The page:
|Birth: ||Nov., 1856|
|Death: ||Mar. 1, 1950|
John J. Dillon, editor and publisher of the Rural New Yorker, an agricultural semi-monthly, for fifty-eight years, died yesterday of pneumonia in his aprartment in the Plaza Hotel. His age was 93.
Mr. Dillon, in 1915-16, was the first Commissioner of the State Department of Food and Markets, now the Department of Agriculture and Markets. In 1914 he was named to the commission that organized the State Land Bank and later served as treasurer and director of the Land Bank.
For fifty-eight years Mr. Dillon crusaded to protect farmers from frauds and commercial exploitation. This interest dated back to his boyhood on his father's farm in Sullivan County, when a commission merchant sold a calf for his father and charged as much for the service as the animal brought.
Taught School in Youth
Born in Mongaup Valley, the son of John and Mary Welsh Dillon, he attended Liberty (N.Y.) Institute and Albany College. He began teaching school in Sullivan County in 1874. From 1884 to 1890 he was a writer and later associate editor of the Orange County Farmer at Port Jervis, N.Y.
In 1890 he joined the Rural New Yorker as advertising manager. Two years later he became editor and publisher. At his death he was also president and director of the Rural Savings and Loan Association, and a director of the Sherman Apartment Hotel.
Running the Rural New Yorker like a business bureau for farmers, Mr. Dillon rejected advertising which he felt failed to "give the farmer a hundred cents worth for his dollar." Within a year or two, after taking over the periodical, he began running a guarantee to make good all losses suffered by subscribers through trusting any advertisement in its columns. The result of this policy was to build up a wide following of farmers whose trust in the Rural New Yorker was implicit.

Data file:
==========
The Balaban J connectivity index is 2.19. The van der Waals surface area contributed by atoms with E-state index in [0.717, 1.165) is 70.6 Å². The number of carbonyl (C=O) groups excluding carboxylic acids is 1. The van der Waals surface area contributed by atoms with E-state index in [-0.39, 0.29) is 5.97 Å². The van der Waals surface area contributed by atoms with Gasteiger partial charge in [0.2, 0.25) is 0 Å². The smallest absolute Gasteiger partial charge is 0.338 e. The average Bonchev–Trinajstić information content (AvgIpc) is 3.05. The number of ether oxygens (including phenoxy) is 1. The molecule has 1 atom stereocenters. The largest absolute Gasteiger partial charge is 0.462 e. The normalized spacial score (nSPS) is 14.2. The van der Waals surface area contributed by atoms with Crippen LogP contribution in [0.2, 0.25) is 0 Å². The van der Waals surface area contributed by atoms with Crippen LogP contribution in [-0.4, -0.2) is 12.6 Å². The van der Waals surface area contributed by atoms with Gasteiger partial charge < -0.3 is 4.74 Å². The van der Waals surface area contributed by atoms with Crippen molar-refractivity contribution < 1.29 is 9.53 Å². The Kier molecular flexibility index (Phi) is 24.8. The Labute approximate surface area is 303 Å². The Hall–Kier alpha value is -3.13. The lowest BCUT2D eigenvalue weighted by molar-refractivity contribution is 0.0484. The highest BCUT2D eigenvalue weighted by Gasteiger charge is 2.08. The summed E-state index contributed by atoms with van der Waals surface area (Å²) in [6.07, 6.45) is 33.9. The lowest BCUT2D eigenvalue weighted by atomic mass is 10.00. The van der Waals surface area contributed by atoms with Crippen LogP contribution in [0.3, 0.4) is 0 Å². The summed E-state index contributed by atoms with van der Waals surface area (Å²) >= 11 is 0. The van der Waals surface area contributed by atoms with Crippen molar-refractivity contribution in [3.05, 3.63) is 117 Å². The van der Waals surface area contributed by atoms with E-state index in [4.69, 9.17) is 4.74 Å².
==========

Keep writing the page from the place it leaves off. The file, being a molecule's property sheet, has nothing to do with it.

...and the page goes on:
Led Milk Strike in 1916
Besides closing his pages to unscrupulous advertisers, he ran blunt and vigorous exposes of frauds against farmers, and castigated middlemen who did not give farmers a fair share of profits.
In 1916, as Commissioner of Food and Markets, Mr. Dillon led a strike of farmers against milk distributors. At the end of the second week, the prices paid farmers were raised. While commissioner, Mr. Dillon also was president of the New York State Agricultural Association. He was a member of the New York State Grange.
He wrote several books, including, "Hind Sights," 1911, an expose of frauds practiced on farmers; "Organized Co-Operation." in 1923, and in 1941, "Seven Decades of Milk," a history of the mild industry in New York State.
Surviving are his widow , the former Mary C. May; four daughters, Miss Helene Dillon, Mrs. Catherine McGratty, Mrs. Julia D. Berghold and Mrs. Virginia Curry; twelve grandchildren, and two sisters, Miss Agnes and Miss Julia Dillon of Montgomery, N.Y.
John Dillon (1826 - 1908)
Mary Welch Dillon (1829 - 1897)
Mary Constance May Dillon (1871 - 1953)*
Mary Dillon Walsh (1898 - 1947)*
Julia May Dillon Berghold (1907 - 1997)*
Thomas Dillon (1852 - 1915)*
Mary Dillon Finneran (1855 - 1929)*
John J Dillon (1856 - 1950)
Edward Joseph Dillon (1859 - 1922)*
David Dillon (1861 - 1908)*
Rose A Dillon Driscoll (1866 - 1933)*
Gate of Heaven Cemetery
New York, USA
Maintained by: Geri's Genes
Originally Created by: Ellen, Geri Ellen & Barb...
Record added: Feb 09, 2008
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